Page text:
In Psalm 119 David declares his love for the Word of God is greater than the love great riches. “The law of Thy mouth is better unto me than thousands of gold and silver.” (Psalm 119:72)
“Therefore, I love thy commandments above gold; yea, above fine gold.” (Psalm 119:127)
“I rejoice at Thy word, as one that findeth great spoil.” (Psalm 119:162)
In the introduction to J. Vernon McGee’s commentary on Genesis, Mr. McGee quotes Arthur Robinson to show the importance of studying the Bible itself and not just books about the Bible. In this day of immediate access to millions of words about any verse or subject in the Bible, we do well to heed the reminder to not allow reading good words about the Bible to replace reading and studying the Bible itself. The Bible is a rich treasure full of rich treasures. The wise Christian will not be satisfied with handfuls of treasure from someone else’s mining of the Word. The careful Christian will grab a pick and dig out heaps of treasure for himself.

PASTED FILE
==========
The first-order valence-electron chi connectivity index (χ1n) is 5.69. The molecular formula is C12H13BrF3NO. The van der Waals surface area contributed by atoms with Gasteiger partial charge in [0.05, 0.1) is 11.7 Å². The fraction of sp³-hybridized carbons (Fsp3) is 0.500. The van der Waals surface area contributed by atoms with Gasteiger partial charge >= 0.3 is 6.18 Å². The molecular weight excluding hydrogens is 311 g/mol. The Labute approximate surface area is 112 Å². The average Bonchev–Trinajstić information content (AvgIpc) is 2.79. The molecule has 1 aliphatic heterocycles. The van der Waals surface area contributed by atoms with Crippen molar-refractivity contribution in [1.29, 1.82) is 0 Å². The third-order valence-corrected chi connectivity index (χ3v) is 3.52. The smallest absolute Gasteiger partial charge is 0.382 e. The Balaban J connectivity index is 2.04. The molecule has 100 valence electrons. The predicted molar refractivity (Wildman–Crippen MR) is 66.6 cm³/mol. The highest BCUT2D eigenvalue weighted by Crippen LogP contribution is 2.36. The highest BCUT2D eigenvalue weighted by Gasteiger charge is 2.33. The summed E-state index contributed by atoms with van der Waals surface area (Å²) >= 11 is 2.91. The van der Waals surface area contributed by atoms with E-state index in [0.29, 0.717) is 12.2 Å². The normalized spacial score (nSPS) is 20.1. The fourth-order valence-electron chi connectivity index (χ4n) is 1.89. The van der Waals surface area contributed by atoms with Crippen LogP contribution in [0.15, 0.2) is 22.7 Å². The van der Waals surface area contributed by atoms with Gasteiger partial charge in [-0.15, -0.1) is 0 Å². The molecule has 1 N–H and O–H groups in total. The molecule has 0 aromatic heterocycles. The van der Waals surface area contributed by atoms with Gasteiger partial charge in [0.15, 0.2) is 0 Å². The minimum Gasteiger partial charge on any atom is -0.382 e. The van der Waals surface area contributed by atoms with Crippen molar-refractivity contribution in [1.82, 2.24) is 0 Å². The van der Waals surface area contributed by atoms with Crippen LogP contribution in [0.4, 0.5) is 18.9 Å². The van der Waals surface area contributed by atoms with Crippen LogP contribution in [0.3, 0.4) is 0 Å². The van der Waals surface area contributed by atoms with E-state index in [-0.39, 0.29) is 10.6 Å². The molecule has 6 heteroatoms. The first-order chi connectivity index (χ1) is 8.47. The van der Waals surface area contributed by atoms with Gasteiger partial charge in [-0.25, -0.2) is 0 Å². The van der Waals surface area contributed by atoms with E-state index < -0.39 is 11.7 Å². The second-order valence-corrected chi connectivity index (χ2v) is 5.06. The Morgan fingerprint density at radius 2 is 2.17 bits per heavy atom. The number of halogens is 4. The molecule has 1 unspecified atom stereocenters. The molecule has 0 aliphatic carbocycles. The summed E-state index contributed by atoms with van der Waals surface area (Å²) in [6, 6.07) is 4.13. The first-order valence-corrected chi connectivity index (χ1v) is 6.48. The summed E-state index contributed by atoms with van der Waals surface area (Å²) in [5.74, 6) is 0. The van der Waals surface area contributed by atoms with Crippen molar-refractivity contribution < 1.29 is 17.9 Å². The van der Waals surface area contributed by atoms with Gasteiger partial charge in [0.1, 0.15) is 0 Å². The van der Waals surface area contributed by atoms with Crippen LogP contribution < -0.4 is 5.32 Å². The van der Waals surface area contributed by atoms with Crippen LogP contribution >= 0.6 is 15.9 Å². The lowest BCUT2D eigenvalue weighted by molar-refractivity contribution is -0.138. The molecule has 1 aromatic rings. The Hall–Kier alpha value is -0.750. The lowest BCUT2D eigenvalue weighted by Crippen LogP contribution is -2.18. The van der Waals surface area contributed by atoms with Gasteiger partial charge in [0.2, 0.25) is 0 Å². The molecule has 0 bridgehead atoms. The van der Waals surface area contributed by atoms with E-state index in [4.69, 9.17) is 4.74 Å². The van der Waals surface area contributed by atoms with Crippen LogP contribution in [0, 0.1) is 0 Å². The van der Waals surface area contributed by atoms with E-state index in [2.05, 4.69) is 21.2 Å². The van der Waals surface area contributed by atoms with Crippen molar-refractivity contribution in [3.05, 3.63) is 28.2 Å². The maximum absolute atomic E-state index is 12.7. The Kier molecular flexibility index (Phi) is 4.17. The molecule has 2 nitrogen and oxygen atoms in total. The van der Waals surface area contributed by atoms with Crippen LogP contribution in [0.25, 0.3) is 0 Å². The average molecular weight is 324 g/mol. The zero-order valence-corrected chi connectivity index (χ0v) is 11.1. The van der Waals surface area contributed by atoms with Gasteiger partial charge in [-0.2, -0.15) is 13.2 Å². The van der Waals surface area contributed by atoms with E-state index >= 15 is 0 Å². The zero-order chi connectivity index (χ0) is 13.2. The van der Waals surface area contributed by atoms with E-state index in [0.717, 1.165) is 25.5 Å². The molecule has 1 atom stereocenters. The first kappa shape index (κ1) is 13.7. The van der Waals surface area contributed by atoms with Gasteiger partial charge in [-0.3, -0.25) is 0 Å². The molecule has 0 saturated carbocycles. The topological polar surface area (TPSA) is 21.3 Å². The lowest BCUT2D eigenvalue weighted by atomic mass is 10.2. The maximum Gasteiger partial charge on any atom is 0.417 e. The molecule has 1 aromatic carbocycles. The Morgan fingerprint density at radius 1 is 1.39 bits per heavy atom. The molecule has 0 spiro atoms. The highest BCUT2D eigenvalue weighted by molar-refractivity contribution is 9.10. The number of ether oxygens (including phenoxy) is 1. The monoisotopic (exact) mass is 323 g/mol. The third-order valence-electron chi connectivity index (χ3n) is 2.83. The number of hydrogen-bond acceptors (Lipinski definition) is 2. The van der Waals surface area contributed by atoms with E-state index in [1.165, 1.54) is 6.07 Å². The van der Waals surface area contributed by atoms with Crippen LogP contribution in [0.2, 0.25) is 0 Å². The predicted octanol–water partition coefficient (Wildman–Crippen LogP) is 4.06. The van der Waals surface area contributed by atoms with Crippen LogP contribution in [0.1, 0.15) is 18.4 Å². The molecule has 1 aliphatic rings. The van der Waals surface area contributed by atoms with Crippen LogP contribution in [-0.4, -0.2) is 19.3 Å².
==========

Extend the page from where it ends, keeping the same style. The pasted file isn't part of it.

“We live in the age of books. They pour out for us from the press in an ever increasing multitude. And we are always reading manuals, textbooks, articles, books of devotion, books of criticism, books about the Bible, books about the Gospels, all are devoured with avidity. But what amount of time and labor do we give to the consideration of the Gospels themselves? We’re constantly tempted to imagine that we get good more quickly by reading some modern statement of truth which we find comparatively easy to appropriate because it is presented to us in a shape, and from a standpoint, with which our education, or it may be partly association, has made us familiar. But the good we acquire readily is not that which enters most deeply into our being and becomes an abiding possession. It would be well if we could realize quite simply that nothing worth the having is to be gained without the winning. The treasures of grace must be sought with all the skill and energy which are characteristic of the man who is searching for goodly pearls.”
– Arthur Robinson